It seemed to get worse after Pete went to work. This is why I didn’t get out to work with the horses until midafternoon.
Notice that I used the word “work” here. Work is what we do. I saddle them up, go for a ride, and then once back at home, I unsaddle them. And this is what I’d intended to do today, though the wind gave me reason to pause. I just didn’t want to deal. And I felt even less so in observing the horses. Raudi and Hrimmi were full of themselves. One of the two, most likely Raudi, lifted the half-latched latch, and the two bounded out into the yard, heads up, tails up, like range ponies on a windy day. Ryder and Hrimmi have this deal going on – Hrimmi starts banging on the fence with her hoof and Ryder starts barking. It often gets pretty noisy. Today Hrimmi ran over to Ryder, spun around, and kicked out. She didn’t connect – I think that if she’d wanted to, she could have.
It took some time, but I finally got Hrimmi and Raudi back in the pen. I next got Tinni ready to go for a ride. I leashed the dogs, headed up road, and once at the trailhead, unleashed them and got on Tinni. He was extremely chipper – I didn’t have to urge him on, which is often the case. I was just going to go a short ways, but once out and about, I decided to do all our trails. The trees were creaking – Ryder’s shiny black coat was scuffed by the breeze. The snow was blown into clouds. It was cold, but not biting.
Tinni’s energy level picked up on the return trip – and he did a few short bolts. The wind had to have been putting him on edge. We made our way back to and up Siggi’s Trail. At the intersection of Siggi’s Trail and Jim’s Road trail the old duffer bolted. He went quite a ways before I was able to stop him. Something startled him – I am not sure what. It could have been Ryder. Tinni and I walked back to the intersection, not because I wanted Tinni to know he erred because he knew this and did care, and nothing I could do would make him care, but because I dropped my crop. Needless to say, I decided not to ride Raudi, for I feared that she might act in a similar fashion.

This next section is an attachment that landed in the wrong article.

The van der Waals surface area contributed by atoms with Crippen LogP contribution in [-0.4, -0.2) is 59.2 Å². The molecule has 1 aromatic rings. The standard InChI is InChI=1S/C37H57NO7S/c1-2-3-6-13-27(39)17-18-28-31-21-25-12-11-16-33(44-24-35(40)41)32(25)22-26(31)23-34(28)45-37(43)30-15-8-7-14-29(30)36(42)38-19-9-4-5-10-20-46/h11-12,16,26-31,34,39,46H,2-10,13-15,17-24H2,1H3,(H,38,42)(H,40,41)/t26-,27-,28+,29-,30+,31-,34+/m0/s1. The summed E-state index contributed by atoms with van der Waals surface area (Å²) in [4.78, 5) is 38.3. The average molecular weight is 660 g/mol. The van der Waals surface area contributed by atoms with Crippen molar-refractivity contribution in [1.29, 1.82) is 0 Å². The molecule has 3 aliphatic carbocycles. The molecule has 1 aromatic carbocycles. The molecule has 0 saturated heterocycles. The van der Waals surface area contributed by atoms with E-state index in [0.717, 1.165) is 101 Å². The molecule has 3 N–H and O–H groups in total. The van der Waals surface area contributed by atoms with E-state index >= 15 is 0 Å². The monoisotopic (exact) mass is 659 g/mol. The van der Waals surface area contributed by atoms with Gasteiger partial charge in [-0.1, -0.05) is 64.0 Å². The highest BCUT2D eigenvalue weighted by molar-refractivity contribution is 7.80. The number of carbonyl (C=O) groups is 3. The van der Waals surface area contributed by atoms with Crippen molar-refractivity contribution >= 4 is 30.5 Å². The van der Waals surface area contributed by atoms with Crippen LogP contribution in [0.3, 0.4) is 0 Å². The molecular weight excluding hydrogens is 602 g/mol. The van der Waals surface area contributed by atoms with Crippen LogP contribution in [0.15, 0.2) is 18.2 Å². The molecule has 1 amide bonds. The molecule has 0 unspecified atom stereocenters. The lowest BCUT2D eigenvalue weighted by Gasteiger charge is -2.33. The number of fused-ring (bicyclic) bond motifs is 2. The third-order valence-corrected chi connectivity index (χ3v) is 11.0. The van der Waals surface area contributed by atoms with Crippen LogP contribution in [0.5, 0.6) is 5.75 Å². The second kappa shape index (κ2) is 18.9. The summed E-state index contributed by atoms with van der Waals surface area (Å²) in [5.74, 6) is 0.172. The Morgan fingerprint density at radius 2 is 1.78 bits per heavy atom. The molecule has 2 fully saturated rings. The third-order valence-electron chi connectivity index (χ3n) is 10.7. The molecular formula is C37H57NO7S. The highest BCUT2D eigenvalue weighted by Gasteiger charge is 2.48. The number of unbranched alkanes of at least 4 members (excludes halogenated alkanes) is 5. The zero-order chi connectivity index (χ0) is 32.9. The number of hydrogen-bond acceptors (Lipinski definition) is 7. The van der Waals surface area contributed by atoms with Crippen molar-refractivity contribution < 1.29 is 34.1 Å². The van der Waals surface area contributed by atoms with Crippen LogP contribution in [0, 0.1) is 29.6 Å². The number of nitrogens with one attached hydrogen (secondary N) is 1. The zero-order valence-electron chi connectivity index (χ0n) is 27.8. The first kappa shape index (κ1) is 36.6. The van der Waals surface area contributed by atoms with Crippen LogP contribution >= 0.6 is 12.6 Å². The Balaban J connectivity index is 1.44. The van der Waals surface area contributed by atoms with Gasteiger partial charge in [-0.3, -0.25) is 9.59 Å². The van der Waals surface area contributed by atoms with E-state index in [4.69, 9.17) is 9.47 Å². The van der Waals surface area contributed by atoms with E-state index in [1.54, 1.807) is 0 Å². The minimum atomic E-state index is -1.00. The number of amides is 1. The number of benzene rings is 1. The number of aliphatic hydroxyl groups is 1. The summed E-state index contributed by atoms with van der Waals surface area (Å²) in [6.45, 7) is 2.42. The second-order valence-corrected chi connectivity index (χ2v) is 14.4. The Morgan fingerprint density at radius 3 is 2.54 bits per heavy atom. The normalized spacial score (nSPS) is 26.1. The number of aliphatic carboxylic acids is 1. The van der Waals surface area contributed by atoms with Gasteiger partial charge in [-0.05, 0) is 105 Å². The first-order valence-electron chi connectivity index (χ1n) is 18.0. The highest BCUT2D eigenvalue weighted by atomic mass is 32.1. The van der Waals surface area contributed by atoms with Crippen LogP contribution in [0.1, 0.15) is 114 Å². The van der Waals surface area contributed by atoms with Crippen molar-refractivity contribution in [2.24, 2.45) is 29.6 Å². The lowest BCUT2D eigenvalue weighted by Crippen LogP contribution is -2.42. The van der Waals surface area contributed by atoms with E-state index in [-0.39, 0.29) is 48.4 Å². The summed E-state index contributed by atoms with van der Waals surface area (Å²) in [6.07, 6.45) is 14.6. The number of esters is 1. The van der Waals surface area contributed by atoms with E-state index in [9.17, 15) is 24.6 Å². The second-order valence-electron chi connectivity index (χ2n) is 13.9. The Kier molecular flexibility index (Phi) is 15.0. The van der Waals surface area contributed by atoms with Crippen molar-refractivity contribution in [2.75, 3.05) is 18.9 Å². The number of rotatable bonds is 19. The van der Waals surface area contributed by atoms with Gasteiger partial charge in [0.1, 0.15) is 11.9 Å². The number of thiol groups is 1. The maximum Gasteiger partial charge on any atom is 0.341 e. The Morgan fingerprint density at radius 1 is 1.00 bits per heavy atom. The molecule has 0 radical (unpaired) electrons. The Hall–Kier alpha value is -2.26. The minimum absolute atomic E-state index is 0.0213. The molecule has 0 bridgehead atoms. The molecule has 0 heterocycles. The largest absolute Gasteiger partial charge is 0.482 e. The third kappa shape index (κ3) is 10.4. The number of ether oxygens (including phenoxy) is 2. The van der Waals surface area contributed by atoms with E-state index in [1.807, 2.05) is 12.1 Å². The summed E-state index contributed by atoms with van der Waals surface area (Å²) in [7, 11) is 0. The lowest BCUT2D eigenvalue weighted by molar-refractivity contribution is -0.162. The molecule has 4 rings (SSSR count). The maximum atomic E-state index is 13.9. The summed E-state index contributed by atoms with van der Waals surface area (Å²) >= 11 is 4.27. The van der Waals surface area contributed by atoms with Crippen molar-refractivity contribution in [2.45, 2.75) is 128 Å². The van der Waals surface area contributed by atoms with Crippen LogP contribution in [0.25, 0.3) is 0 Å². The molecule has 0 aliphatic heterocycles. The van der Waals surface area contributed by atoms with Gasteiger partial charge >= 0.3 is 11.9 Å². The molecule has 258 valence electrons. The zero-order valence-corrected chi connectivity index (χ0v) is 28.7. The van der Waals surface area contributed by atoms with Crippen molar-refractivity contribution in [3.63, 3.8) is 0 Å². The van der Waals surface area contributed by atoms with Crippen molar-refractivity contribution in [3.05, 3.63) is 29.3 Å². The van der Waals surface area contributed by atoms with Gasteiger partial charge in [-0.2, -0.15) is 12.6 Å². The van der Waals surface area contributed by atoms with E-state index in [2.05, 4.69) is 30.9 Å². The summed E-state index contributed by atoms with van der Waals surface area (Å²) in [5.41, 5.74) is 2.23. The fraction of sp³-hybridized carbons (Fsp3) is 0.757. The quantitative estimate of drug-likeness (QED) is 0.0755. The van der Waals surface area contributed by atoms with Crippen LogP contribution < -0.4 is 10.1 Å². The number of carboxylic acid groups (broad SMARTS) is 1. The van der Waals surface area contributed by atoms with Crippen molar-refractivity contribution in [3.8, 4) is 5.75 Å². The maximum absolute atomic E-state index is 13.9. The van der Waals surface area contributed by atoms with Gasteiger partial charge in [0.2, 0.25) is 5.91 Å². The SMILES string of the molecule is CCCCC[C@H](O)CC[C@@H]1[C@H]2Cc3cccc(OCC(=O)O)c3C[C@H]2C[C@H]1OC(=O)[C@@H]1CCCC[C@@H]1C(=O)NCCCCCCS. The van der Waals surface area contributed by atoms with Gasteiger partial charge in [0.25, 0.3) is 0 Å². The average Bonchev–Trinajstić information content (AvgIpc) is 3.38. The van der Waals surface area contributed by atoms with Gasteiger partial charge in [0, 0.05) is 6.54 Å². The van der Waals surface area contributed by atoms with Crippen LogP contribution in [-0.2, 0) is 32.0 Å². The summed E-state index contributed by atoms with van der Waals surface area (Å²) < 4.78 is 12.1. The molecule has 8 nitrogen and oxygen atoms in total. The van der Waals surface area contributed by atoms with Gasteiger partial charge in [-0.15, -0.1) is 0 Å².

Once home, I tied Tinni to the hitching post, walked back up to the house, and returned to the pen with my large exercise ball and hula hoop in hand. I was going to set up the agility course and “work” Raudi – but I decided instead to play with her and Hrimmi. I had the pair chase the ball – Raudi bats it with her nose – I’m now using the clicker and working on multiple hits. I also kicked the ball and had both horses chase it. The one who got to it first and touched it got rewarded.
I next had Raudi stand in the hula hoop. I also put it over her head, and as with the ball, put it over and under her head. Then I did the same with Hrimmi. It was all fun – the horses clearly enjoyed themselves.
I moved on and set up the agility course – when complete, it consisted of the cone weaves, the labyrinth, and the bridge with a piece of plywood and hula hoop at its base. And I again got the corn oil containers out.
I worked Raudi off lead because we both do well at this. And today was more of a challenge than usual because the wind was whipping around. Also, as we discovered, the moose were still out and about.
Raudi did as asked, with considerable enthusiasm. Then when I went to get more treats, galloped off. I called her and she came racing back to me. I of course rewarded her. It was a truly beautiful sight, watching her run through the snow. She worked and took off a few more times. Then she began doing obstacles of her own choosing, lastly moving in a very fluid fashion over the labyrinth poles.
I then picked up her dropped lead, clipped it to her halter, and put her back in the pen with her two buddies. Raudi got a parting treat because she’d done so well. I finally put the equipment away.
I was pleased. I didn’t “make” Raudi or Hrimmi do anything. Rather, I initiated a play session and they followed suit. This seemed to me to be a very worthwhile activity. Otherwise, they’d become dull, and totally unenthused ponies.
Next: 37. 2/6/15: Blowsi